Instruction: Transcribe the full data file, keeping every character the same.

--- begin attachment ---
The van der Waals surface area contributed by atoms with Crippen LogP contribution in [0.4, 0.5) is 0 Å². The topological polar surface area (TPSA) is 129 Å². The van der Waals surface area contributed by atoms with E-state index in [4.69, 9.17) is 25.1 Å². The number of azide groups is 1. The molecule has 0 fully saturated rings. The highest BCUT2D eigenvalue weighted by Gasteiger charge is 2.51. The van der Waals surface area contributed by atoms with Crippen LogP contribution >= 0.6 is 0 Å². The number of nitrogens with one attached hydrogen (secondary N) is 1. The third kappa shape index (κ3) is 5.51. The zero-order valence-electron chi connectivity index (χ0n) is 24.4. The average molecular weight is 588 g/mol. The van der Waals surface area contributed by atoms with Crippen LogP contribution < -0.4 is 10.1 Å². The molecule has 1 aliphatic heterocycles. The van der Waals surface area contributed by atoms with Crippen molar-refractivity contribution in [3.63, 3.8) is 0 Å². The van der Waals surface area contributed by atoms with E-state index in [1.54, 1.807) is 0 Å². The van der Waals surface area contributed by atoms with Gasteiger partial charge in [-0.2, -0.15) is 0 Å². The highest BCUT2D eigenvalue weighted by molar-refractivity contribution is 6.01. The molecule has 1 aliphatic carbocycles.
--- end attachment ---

The van der Waals surface area contributed by atoms with Crippen LogP contribution in [0.4, 0.5) is 0 Å². The topological polar surface area (TPSA) is 129 Å². The van der Waals surface area contributed by atoms with E-state index in [4.69, 9.17) is 25.1 Å². The number of azide groups is 1. The molecule has 0 fully saturated rings. The highest BCUT2D eigenvalue weighted by Gasteiger charge is 2.51. The van der Waals surface area contributed by atoms with Crippen LogP contribution >= 0.6 is 0 Å². The number of nitrogens with one attached hydrogen (secondary N) is 1. The third kappa shape index (κ3) is 5.51. The zero-order valence-electron chi connectivity index (χ0n) is 24.4. The average molecular weight is 588 g/mol. The van der Waals surface area contributed by atoms with Crippen LogP contribution < -0.4 is 10.1 Å². The molecule has 1 aliphatic heterocycles. The van der Waals surface area contributed by atoms with Crippen molar-refractivity contribution in [3.63, 3.8) is 0 Å². The van der Waals surface area contributed by atoms with E-state index in [1.54, 1.807) is 0 Å². The van der Waals surface area contributed by atoms with Gasteiger partial charge in [-0.2, -0.15) is 0 Å². The highest BCUT2D eigenvalue weighted by molar-refractivity contribution is 6.01. The molecule has 1 aliphatic carbocycles.